Wed, Jul 29, 2015
A A A
Welcome Guest
Free Trial RSS
Get FREE trial access to our award winning publications
Industry Updates

Survey finds alternative ETFs among least efficient at managing tax position

Tuesday, January 03, 2012
Opalesque Industry Update - A report published by IndexUniverse found that US sourced alternative ETFs, based on hedge fund replication, long/short ETFs and other alternative strategies saw nine out of 49 ETFs or 18%, paying capital gains distributions, making them among the least efficient in terms of tax management.

The survey explains that ETFs are designed to be tax efficient. The major part are index funds with low turnover which lends itself to greater tax efficiency than other mutual funds and the design of the ETF’s creation and redemption processes allows most ETFs to continually cleanse their portfolios of positions with embedded capital gains.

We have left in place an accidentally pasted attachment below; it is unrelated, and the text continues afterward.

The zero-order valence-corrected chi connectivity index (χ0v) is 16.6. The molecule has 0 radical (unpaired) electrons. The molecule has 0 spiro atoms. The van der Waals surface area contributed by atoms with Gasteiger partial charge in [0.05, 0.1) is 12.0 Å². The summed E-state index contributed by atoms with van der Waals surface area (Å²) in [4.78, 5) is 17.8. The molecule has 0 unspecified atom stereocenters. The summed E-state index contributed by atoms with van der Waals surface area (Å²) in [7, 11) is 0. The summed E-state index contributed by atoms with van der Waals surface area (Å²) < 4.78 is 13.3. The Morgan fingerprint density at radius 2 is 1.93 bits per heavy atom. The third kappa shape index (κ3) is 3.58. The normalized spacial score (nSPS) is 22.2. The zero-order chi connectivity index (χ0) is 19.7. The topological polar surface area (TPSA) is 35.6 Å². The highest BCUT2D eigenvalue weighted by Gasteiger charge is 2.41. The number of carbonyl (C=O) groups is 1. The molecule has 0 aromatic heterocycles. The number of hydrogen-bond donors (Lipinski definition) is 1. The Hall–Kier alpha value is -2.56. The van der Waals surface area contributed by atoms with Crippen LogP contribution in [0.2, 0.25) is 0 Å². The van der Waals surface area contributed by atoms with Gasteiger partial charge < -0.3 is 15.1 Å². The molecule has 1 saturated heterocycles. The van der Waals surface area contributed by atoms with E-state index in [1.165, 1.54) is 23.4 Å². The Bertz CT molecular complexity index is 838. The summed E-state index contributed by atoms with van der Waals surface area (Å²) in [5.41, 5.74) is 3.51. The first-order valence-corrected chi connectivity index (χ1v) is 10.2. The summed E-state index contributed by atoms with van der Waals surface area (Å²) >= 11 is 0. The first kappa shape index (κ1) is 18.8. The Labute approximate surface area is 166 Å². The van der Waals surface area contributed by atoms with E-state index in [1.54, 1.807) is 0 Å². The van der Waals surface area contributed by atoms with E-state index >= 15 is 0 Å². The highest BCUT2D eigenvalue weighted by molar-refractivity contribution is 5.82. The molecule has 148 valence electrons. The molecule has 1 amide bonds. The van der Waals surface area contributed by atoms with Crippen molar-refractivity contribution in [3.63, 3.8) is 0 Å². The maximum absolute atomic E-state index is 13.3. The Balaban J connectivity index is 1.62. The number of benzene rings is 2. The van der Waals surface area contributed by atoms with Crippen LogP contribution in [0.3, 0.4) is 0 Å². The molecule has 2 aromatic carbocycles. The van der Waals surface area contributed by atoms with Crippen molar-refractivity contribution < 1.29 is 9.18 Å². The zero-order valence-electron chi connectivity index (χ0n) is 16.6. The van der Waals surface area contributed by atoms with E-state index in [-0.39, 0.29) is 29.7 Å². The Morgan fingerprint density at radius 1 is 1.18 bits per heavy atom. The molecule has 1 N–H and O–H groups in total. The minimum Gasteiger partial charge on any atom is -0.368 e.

The report found that only 84 of the 1,370 ETFs, some 6% of the whole universe, trading in the United States are paying capital gains distributions this year. The numbers include 202 exchange-traded notes.

The survey found that the record for ETFs wasn’t perfect, however, and varied by asset category. Traditional equity ETFs, where just 19 of 756 ETFs paid distributions were among the most successful at managing their tax position.

Fixed income, however, fared far worse. Thirty-seven of 156 fixed-income ETFs paid out distributions, or nearly 24% of all nonleveraged ETFs. The payouts were small—31 of 37 funds paid out gains totaling less than 1% of each of the fund’s net asset value. Nonetheless, the number of payouts was high.